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The Whole-Brain Concept of Death Remains Optimum Public Policy

Published online by Cambridge University Press:  01 January 2021

Extract

The definition of death is one of the oldest and most enduring problems in biophilosophy and bioethics. Serious controversies over formally defining death began with the invention of the positive-pressure mechanical ventilator in the 1950s. For the first time, physicians could maintain ventilation and, hence, circulation on patients who had sustained what had been previously lethal brain damage. Prior to the development of mechanical ventilators, brain injuries severe enough to induce apnea quickly progressed to cardiac arrest from hypoxemia. Before the 1950s, the loss of spontaneous breathing and heartbeat (“vital functions”) were perfect predictors of death because the functioning of the brain and of all other organs ceased rapidly and nearly simultaneously thereafter, producing a unitary death phenomenon. In the pretechnological era, physicians and philosophers did not have to consider whether a human being who had lost certain “vital functions” but had retained others was alive, because such cases were technically impossible.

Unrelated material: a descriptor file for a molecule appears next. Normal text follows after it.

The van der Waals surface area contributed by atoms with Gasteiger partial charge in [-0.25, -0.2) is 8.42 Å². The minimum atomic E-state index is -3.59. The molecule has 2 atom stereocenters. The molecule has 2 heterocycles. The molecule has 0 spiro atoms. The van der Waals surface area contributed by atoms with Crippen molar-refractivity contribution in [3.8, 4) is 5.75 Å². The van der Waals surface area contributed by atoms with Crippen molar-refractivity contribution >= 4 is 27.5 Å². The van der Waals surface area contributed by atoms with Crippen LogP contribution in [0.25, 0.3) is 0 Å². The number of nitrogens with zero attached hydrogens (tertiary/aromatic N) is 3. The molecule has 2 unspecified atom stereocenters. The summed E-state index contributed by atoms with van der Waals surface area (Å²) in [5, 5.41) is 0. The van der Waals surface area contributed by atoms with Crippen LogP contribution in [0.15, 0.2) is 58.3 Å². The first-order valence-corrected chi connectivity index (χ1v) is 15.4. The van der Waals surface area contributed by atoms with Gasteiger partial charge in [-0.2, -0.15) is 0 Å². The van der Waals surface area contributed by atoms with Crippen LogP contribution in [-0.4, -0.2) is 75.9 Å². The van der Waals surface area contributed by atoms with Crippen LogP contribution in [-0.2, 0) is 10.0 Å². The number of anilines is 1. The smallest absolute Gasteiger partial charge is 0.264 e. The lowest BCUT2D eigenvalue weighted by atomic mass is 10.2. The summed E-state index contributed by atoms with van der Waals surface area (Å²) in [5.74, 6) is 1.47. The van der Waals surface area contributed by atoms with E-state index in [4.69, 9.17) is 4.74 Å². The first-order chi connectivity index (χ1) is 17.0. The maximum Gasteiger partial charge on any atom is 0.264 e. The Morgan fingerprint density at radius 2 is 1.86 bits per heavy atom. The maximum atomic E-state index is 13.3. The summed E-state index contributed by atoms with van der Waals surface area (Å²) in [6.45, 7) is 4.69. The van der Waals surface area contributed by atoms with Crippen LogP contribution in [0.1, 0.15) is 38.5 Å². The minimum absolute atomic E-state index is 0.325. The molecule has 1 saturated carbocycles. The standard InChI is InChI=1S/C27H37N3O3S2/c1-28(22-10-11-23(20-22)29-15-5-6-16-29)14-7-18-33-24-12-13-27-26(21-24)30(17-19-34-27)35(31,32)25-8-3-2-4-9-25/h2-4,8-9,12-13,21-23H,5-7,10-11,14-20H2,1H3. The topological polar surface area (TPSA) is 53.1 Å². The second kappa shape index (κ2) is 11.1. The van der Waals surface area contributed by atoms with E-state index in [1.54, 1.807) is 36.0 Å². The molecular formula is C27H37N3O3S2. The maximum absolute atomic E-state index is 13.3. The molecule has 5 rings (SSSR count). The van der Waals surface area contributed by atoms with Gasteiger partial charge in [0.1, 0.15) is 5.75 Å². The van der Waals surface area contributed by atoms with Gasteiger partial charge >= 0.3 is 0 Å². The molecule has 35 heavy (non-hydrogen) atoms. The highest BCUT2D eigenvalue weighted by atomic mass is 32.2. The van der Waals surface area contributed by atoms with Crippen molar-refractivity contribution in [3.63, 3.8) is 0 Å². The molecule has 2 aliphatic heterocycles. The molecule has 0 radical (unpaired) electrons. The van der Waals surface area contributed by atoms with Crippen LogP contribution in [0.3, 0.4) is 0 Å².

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Symposium
Copyright
Copyright © American Society of Law, Medicine and Ethics 2006

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References

The early history of “brain death” is discussed in Pernick, M. S., “Brain Death in a Cultural Context: The Reconstruction of Death 1967–1981,” in Youngner, S. J. Arnold, R. M., and Schapiro, R., eds., The Definition of Death: Contemporary Controversies (Baltimore: Johns Hopkins University Press, 1999): 13–33; and Diringer, M. N. and Wijdicks, E. F. M., “Brain Death in Historical Perspective,” in Wijdicks, E. F. M., ed., Brain Death (Philadelphia: Lippincott Williams & Wilkins, 2001): 5–27. Early reports from France described coma dépassé (a state beyond coma). See Mollaret, P. and Goulon, M., “Le Coma Dépassé (Mémoire Préliminaire)” Revue Neurologique 101 (1959): 3–15. The Harvard Medical School report was the earliest widely publicized article to claim that such patients were dead. See “A Definition of Irreversible Coma: Report of the Ad Hoc Committee of the Harvard Medical School to Examine the Definition of Brain Death,” JAMA 205 (1968): 337340.Google Scholar
“Brain death” is the colloquial term for human death determination using tests of absent brain functions. But it is an unfortunate term because it is inherently misleading. It falsely implies that there are two types of death: brain death and ordinary death, instead of unitary death tested using two sets of tests. It also wrongly suggests that only the brain is dead in such patients. Robert Veatch stated that because of these shortcomings he uses the term only in quotation marks (personal communication November 4, 1995).Google Scholar
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